Predictive research question: How often would you use bicycles to commute?

Research Topic Example 3: Are customers likely to change their buying habits due to the increased use of digital devices?

Predictive research question: How much time would you spend searching for products and services online?

Predictive research questions help you predict whether one or more research variables can be used to predict an outcome.

Examples of Good Research Questions

The foundation of any good research is in the quality of the research question. Hence, it is important to know how to craft a good research question. With the right research question, you’ll be able to gather objective and specific responses.

A good research question is one that is clear, concise, and objective. It is one that contributes to a body of knowledge or a specific field. Good research questions uncover areas for further research. 

Open-Ended Questions

An open-ended question is a type of question that gives respondents the opportunity to express their feelings, opinions, and perceptions toward a research subject. This allows them to give detailed answers to questions. 

Examples of Open-ended Questions

  1. How are you doing today?
  2. How do you cope with stress?
  3. What do you like to do in your free time?

Close-ended Questions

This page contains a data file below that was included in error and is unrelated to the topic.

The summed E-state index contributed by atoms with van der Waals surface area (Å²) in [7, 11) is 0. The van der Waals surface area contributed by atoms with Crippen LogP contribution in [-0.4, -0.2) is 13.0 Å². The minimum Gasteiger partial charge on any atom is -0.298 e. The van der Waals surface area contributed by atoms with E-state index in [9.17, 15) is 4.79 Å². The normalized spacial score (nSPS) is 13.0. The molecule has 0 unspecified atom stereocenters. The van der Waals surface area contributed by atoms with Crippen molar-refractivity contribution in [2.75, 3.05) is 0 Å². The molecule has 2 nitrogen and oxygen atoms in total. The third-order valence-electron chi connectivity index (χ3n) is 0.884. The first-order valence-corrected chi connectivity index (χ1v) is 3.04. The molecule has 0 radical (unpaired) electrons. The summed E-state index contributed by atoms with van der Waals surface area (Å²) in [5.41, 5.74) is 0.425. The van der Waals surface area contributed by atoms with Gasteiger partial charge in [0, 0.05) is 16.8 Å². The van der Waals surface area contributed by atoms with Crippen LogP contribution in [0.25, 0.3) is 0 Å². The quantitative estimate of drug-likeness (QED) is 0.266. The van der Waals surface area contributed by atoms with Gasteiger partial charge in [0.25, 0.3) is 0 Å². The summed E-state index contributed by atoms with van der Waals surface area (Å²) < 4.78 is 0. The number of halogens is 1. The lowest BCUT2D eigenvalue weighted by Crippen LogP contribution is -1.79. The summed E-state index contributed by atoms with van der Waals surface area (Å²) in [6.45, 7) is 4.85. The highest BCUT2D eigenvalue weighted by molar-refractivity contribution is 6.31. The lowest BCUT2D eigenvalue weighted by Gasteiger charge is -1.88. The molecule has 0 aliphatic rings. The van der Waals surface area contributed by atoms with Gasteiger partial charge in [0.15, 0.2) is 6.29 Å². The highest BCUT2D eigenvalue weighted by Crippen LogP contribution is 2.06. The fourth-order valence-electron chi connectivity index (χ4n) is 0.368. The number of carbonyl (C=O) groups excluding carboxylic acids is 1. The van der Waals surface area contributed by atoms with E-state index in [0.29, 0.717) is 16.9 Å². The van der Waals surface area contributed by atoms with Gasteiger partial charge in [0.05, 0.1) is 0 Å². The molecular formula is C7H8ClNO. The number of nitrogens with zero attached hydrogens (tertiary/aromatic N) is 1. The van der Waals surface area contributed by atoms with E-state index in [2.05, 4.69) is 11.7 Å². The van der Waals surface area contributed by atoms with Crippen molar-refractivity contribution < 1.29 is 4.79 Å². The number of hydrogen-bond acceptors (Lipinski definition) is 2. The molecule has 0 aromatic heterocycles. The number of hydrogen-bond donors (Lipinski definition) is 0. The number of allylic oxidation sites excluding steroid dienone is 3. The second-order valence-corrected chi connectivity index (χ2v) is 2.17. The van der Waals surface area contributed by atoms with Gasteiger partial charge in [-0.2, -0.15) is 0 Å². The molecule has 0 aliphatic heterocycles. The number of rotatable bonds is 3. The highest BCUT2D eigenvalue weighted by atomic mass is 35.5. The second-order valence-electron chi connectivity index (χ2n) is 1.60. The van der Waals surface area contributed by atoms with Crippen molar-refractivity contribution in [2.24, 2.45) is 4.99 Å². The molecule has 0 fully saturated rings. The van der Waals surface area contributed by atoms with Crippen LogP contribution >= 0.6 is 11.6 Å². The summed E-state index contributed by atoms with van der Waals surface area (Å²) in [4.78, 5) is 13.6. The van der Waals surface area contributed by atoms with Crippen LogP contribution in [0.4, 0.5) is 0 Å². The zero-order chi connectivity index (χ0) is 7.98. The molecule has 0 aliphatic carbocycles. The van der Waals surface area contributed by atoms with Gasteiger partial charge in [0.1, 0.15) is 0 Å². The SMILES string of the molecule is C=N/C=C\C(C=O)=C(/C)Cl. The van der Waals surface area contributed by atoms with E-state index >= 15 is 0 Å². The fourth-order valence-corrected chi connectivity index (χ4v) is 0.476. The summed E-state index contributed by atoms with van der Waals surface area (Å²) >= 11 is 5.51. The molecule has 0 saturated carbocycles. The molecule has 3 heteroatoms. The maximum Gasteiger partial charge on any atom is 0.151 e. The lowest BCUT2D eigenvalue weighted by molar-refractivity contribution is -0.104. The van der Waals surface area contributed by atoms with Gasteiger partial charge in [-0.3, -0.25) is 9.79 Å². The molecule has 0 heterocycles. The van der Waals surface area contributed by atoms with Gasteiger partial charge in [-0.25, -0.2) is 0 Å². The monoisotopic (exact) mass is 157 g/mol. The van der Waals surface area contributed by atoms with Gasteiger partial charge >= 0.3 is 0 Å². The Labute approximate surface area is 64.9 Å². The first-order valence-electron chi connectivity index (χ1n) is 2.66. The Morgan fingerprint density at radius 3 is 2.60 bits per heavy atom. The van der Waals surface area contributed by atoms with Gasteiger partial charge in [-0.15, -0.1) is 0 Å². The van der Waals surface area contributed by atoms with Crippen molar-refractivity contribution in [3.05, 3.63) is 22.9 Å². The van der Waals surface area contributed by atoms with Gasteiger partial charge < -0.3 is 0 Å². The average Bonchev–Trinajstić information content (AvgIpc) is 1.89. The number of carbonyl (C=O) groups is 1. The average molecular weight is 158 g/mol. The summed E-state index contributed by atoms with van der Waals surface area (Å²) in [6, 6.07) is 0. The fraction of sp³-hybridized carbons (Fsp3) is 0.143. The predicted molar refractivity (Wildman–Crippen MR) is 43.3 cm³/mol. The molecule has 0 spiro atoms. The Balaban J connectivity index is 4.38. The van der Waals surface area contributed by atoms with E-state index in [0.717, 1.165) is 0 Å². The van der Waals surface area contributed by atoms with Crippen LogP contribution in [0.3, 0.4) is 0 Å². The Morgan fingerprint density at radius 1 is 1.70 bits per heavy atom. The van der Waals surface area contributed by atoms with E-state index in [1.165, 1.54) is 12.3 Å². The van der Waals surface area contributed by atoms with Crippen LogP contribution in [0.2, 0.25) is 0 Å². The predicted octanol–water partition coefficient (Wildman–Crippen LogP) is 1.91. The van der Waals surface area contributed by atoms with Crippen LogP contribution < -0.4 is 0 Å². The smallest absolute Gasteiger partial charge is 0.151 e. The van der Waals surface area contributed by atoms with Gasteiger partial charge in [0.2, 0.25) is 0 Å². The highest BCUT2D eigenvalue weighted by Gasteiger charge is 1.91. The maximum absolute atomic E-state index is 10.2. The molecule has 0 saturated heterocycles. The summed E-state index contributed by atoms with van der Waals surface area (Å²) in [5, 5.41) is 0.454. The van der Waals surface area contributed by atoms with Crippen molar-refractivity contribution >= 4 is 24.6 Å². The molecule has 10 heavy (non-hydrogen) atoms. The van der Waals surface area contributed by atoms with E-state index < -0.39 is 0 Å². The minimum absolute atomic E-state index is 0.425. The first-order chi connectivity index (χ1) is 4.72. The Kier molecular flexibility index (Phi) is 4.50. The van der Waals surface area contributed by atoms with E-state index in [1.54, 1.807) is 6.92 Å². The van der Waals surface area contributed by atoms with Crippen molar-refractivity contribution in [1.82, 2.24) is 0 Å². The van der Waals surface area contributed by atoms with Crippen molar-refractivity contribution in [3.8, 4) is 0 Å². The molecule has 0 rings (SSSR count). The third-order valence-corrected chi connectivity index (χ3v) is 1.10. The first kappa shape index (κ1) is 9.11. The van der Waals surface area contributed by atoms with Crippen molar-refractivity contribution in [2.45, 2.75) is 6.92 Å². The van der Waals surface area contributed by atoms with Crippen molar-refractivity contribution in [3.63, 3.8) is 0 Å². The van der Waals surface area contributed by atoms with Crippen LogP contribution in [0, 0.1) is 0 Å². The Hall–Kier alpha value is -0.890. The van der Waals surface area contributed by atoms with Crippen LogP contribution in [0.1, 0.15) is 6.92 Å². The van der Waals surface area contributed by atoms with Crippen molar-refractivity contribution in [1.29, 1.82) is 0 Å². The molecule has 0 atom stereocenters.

Unlike open-ended questions, closed-ended questions restrict respondents to a pre-defined set of answers. These types of questions typically require a “Yes” or “No”, “True or False”, or multiple-choice responses. Closed-ended questions are mostly used in quantitative research to collect numerical data from respondents.

Examples of Closed-ended Questions

  1. Did you enjoy the meal?
  • Yes
  • No
  1. How likely are you to recommend this product to a friend or colleague?
  • Very likely
  • Somewhat likely
  • Unlikely
  1. Do you enjoy reading?
  • Yes
  • No

Likert Scale Questions

A Likert scale is a psychometric rating scale that has five to seven points or rating options. It is used as part of a larger survey or questionnaire to get a deeper understanding of how respondents feel about a topic.

A Likert scale question is a question that is structured on a five to seven-point scale. Occasionally, a three-point scale is also used. Likert scale questions help gauge respondents’ feelings about a topic of interest. 

Examples of Likert Scale Questions

  1. How do you find our product quality?
  • Very satisfied
  • Satisfied
  • Neither satisfied nor dissatisfied
  • Dissatisfied
  • Very dissatisfied
  1. The webinar event was engaging.
  • Strongly agree
  • Somewhat agree
  • Neutral
  • Somewhat disagree
  • Strongly disagree
  1. Tokyo is an attractive tourist destination
  • Strongly agree
  • Agree
  • Neither agree or disagree
  • Disagree
  • Strongly disagree

A Likert scale question helps you to narrow down the sentiments and feelings of respondents.